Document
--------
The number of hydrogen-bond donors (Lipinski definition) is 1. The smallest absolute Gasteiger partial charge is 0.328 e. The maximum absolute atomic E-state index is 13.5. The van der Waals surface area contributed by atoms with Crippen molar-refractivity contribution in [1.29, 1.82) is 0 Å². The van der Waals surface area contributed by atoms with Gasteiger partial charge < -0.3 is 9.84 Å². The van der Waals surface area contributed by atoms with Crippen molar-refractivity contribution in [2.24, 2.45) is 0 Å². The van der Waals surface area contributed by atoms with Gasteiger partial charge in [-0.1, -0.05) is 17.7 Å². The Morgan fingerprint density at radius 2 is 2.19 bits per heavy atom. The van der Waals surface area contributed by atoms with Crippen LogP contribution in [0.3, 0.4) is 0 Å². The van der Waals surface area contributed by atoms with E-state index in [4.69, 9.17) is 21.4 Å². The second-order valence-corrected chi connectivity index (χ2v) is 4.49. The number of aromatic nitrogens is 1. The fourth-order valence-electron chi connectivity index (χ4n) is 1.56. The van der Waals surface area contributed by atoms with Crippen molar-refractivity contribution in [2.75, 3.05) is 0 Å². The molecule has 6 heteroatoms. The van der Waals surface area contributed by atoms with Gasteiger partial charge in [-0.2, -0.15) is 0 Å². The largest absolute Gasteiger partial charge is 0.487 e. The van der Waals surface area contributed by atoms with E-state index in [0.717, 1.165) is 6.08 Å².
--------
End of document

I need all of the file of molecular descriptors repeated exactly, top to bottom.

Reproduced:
The number of hydrogen-bond donors (Lipinski definition) is 1. The smallest absolute Gasteiger partial charge is 0.328 e. The maximum absolute atomic E-state index is 13.5. The van der Waals surface area contributed by atoms with Crippen molar-refractivity contribution in [1.29, 1.82) is 0 Å². The van der Waals surface area contributed by atoms with Gasteiger partial charge < -0.3 is 9.84 Å². The van der Waals surface area contributed by atoms with Crippen molar-refractivity contribution in [2.24, 2.45) is 0 Å². The van der Waals surface area contributed by atoms with Gasteiger partial charge in [-0.1, -0.05) is 17.7 Å². The Morgan fingerprint density at radius 2 is 2.19 bits per heavy atom. The van der Waals surface area contributed by atoms with Crippen LogP contribution in [0.3, 0.4) is 0 Å². The van der Waals surface area contributed by atoms with E-state index in [4.69, 9.17) is 21.4 Å². The second-order valence-corrected chi connectivity index (χ2v) is 4.49. The number of aromatic nitrogens is 1. The fourth-order valence-electron chi connectivity index (χ4n) is 1.56. The van der Waals surface area contributed by atoms with Crippen molar-refractivity contribution in [2.75, 3.05) is 0 Å². The molecule has 6 heteroatoms. The van der Waals surface area contributed by atoms with Gasteiger partial charge in [-0.2, -0.15) is 0 Å². The largest absolute Gasteiger partial charge is 0.487 e. The van der Waals surface area contributed by atoms with E-state index in [0.717, 1.165) is 6.08 Å².